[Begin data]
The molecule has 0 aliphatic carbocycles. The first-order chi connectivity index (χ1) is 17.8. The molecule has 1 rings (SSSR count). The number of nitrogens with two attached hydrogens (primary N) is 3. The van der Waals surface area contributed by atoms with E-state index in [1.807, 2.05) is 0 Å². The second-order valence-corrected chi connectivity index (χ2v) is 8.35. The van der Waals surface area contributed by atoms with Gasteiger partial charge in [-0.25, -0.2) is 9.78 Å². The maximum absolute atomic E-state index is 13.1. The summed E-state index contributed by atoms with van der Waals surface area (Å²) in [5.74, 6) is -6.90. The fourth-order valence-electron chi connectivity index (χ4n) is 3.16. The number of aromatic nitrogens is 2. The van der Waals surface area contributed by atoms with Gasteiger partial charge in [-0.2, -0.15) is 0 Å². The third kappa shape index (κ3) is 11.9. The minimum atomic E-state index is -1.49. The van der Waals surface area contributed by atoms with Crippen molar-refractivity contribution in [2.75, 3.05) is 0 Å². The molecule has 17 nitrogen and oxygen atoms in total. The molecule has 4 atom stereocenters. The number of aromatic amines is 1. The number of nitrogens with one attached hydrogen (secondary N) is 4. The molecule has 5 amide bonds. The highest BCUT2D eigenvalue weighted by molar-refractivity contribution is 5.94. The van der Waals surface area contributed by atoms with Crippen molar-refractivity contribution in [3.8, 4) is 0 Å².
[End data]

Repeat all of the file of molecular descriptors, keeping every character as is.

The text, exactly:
The molecule has 0 aliphatic carbocycles. The first-order chi connectivity index (χ1) is 17.8. The molecule has 1 rings (SSSR count). The number of nitrogens with two attached hydrogens (primary N) is 3. The van der Waals surface area contributed by atoms with E-state index in [1.807, 2.05) is 0 Å². The second-order valence-corrected chi connectivity index (χ2v) is 8.35. The van der Waals surface area contributed by atoms with Gasteiger partial charge in [-0.25, -0.2) is 9.78 Å². The maximum absolute atomic E-state index is 13.1. The summed E-state index contributed by atoms with van der Waals surface area (Å²) in [5.74, 6) is -6.90. The fourth-order valence-electron chi connectivity index (χ4n) is 3.16. The number of aromatic nitrogens is 2. The van der Waals surface area contributed by atoms with Gasteiger partial charge in [-0.2, -0.15) is 0 Å². The third kappa shape index (κ3) is 11.9. The minimum atomic E-state index is -1.49. The van der Waals surface area contributed by atoms with Crippen molar-refractivity contribution in [2.75, 3.05) is 0 Å². The molecule has 17 nitrogen and oxygen atoms in total. The molecule has 4 atom stereocenters. The number of aromatic amines is 1. The number of nitrogens with one attached hydrogen (secondary N) is 4. The molecule has 5 amide bonds. The highest BCUT2D eigenvalue weighted by molar-refractivity contribution is 5.94. The van der Waals surface area contributed by atoms with Crippen molar-refractivity contribution in [3.8, 4) is 0 Å².